How long a period should a nonprofit plan cover?

Strategic plans can cover anywhere from 0 to 10 years. The most common is a three-year timeframe, but the final decision depends on your needs. The three-year (or more) timeframe was at one time well-suited to an organization that knew exactly where it was headed and was not likely to be thrown off-course by technological advances or changes in the economy. We know now that very few of those organizations actually exist.

If you determine that the best course of action calls for a malleable plan that responds to in-the-moment needs, then you might be best served by a plan that establishes your vision and defines strategies that enable you to respond to issues in real-time. Such plans evolve constantly over time.

Other factors to consider are anticipated changes in the policy and economic environment in which you’re operating. For example, let’s say it’s 2008 and you run a community health center. In 2009, the American Recovery and Reinvestment Act (more commonly referred to as the “stimulus”) allocated $2 billion in extra funding for such centers. This was anticipated well in advance. If your organization was a strong candidate for this funding, you would have needed a strategic plan flexible enough to respond to the opportunity.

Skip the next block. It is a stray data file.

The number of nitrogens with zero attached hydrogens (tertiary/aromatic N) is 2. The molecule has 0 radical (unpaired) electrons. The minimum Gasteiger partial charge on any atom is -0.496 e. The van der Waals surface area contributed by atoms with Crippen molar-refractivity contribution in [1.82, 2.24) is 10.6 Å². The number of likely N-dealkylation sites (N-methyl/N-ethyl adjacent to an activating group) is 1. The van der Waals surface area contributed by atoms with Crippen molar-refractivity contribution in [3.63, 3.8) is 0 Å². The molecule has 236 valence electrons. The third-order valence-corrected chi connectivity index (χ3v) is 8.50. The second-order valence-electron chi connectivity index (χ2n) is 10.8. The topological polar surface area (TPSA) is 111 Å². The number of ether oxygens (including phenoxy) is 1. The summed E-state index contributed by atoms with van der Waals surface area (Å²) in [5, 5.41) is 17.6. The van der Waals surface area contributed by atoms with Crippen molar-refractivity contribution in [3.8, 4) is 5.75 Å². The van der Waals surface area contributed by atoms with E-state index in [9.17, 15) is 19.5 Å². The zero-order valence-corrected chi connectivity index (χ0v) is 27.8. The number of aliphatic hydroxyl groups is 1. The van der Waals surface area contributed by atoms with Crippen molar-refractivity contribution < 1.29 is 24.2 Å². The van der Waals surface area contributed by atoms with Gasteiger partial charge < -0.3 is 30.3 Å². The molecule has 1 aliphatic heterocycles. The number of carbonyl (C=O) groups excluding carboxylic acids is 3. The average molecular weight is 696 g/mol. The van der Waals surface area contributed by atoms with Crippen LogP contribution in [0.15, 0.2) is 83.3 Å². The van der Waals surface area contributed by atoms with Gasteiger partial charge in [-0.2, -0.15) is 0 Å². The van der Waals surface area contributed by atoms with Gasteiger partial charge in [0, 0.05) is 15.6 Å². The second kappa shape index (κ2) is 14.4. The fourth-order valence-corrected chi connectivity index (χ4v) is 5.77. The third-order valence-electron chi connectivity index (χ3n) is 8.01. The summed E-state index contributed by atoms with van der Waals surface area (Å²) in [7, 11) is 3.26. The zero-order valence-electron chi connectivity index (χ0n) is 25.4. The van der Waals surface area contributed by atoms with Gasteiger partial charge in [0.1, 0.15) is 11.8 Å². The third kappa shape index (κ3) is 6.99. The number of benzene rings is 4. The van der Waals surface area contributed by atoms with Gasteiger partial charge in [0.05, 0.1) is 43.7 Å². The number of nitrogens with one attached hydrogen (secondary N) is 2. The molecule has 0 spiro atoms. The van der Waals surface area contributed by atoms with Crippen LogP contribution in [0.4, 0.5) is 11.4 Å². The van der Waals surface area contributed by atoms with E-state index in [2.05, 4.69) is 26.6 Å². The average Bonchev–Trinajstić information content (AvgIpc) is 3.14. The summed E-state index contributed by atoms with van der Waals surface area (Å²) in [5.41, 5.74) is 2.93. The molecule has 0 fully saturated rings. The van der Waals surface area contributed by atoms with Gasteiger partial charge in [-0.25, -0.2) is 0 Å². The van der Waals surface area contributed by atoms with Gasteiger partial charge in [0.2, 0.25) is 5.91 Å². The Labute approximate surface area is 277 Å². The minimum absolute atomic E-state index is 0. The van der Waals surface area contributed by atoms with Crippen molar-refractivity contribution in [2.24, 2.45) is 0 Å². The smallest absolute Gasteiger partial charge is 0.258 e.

The larger point is that flexibility is of critical importance to any strategic plan, regardless of the timeframe it covers. There will always be changes that can’t be anticipated – some positive (such as the launch of a large new foundation in your service area) and some negative (such as a rise in unemployment). Likewise, unforeseen opportunities are likely to present themselves (e.g., a speaking invitation at a major conference or a high-profile media request). Your plan must anticipate that some things can’t be anticipated, and offer a system for taking advantage of them.

Also keep in mind that once plans are developed, it’s important to review them regularly to assess your progress, regardless of the timeframe you’ve outlined. Many organizations choose to do this quarterly. For example, you might begin the quarter by reviewing what has been accomplished in the prior 90 days, aligning these developments with your overall goals, and laying out where you expect to be 90 days from now. This information should also be tied to the metrics outlined in your plan so you can assess progress regularly.

Strategic Planning FAQ

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